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Novel Magnaporthales fungi pathogenic to switchgrass and turfgrasses

Jing Luo: Rutgers University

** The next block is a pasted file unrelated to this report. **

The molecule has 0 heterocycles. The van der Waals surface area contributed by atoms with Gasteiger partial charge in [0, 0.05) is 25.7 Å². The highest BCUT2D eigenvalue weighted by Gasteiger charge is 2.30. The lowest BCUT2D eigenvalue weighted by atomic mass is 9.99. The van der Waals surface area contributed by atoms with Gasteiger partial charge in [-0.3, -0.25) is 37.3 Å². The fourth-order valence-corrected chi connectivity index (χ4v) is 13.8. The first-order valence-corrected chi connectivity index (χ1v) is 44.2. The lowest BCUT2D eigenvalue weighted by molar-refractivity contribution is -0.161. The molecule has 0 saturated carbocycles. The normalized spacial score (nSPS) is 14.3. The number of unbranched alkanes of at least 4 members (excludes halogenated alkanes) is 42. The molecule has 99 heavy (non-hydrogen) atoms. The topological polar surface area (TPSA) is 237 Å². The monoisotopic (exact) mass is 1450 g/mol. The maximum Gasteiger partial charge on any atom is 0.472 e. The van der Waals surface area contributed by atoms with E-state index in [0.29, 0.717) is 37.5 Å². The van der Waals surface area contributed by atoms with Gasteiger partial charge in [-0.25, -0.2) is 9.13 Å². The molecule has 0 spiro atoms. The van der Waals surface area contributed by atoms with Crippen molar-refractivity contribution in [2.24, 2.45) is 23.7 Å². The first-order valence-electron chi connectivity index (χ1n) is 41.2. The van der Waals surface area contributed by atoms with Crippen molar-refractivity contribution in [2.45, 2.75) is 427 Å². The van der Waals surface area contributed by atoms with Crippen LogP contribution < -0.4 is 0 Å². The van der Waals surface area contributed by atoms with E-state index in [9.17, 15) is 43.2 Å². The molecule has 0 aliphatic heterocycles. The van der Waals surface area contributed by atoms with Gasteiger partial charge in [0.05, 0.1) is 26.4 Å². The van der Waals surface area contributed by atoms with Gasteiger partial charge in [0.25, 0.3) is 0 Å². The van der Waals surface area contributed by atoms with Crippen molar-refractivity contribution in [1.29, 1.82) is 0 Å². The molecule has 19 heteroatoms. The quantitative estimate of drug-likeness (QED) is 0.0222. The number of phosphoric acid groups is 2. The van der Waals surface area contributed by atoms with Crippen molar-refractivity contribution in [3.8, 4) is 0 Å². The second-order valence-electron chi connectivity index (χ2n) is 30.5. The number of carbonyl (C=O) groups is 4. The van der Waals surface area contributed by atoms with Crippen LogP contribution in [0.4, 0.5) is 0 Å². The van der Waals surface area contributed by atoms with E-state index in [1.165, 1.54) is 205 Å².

<div>About 50% of species in the fungal order Magnaporthales are pathogens of monocotyledon plants, including the rice blast fungus <em>Pyricularia oryzae</em> (syn. <em>Magnaporthe oryzae</em>), the take-all pathogen of cereals <em>Gaeumannomyces graminis </em>(syn. <em>Gaeumannomyces graminis </em>var.<em> tritici</em>), and the summer patch pathogen of turfgrass <em>Magnaporthiopsis poae </em>(syn. <em>Magnaporthe poae</em>). From our recent survey of fungi associated with grass roots, we discovered several new lineages in Magnaporthales. Based on multi-gene phylogenetic analysis and morphological and biological characteristics, three new genera (<em>Magnaporthiopsis</em>, <em>Pseudophialophora</em> and <em>Falciphora</em>), ten new species, and five new combinations have been proposed and published. Plant-fungal interaction experiments showed that <em>Pseudophialophora angusta</em>, <em>P. eragrostis</em>, <em>P. magnispora</em>, <em>P. schzachyrii</em>, <em>P. tarda</em>, and <em>P. whartonensis</em> that were isolated from grass roots in the New Jersey Pine Barrens had negative effects on the growth of switchgrass (<em>Panicum virgatum</em>). <em>Magnaporthiopsis meyeri-festucae</em> isolated from turfgrasses in New Jersey exhibiting summer patch-like symptoms was demonstrated to be pathogenic to hard fescue (<em>Festuca brevipila</em>) and Kentucky bluegrass (<em>Poa pratensis</em>). Furthermore, our phylogenomic analysis on the Magnaporthales fungi has provided insight into the evolution of pathogenicity and supported our taxonomic treatment of these taxa. This work will serve as the basis for future studies on biogeography, host range, biodiversity, evolution, and the impact of these plant pathogens on grass communities.</div>